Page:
With cold soup, the fault may not be in the salt but in the absence of heat to volatilize the other flavorings so they ascend to the nose.
Flavor is both taste and smell, and most spices are also perceived with the nose, so that the perceived concentration increases as the volatiles, the gaseous form of the flavorings, rise in the steam from the soup.
Cold soup might seem so bland that more salt might be added in an attempt to flavor it.
But salt is tasted solely with receptors on the tongue.
In fact, it is one of the few spices that is all taste and no smell. A change in temperature has no effect on the perceived concentration of salt.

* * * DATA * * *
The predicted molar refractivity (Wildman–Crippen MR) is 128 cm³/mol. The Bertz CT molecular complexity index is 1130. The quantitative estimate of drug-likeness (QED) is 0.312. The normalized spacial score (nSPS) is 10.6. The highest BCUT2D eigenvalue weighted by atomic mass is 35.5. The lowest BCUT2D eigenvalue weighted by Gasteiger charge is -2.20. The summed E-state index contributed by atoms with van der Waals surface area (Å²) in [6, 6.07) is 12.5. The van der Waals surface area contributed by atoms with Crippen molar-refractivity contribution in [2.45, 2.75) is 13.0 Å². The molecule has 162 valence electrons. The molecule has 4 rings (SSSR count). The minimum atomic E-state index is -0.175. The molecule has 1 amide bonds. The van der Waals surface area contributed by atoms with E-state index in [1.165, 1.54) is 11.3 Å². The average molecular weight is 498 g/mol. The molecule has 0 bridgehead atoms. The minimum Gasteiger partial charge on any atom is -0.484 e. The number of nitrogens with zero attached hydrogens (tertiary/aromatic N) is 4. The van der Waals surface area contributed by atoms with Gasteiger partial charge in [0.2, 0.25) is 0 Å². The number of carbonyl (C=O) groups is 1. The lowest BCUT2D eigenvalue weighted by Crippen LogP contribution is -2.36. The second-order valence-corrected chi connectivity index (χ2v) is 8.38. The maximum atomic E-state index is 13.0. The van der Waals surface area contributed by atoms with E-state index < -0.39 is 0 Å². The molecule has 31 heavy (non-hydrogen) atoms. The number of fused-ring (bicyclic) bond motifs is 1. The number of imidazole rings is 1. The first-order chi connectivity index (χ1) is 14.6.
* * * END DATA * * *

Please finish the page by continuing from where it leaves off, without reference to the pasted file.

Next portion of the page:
Temperature itself is not a trivial taste stimulus. Taste involves more than chemicals.
Temperature and mechanical events also affect the same receptors.
For example, iced coffee tastes very different from hot coffee. Volatiles are one factor, but a lot of the taste is what occurs at the tongue, including temperature and texture.
As for soup that is too salty, scientists have discovered why adding lemon juice, an old cook’s trick, helps the taste.
If the soup is more acidic, the acid molecules block the entry of salt ions, specifically sodium ions, right at the membrane where the salt enters the cells of taste receptors.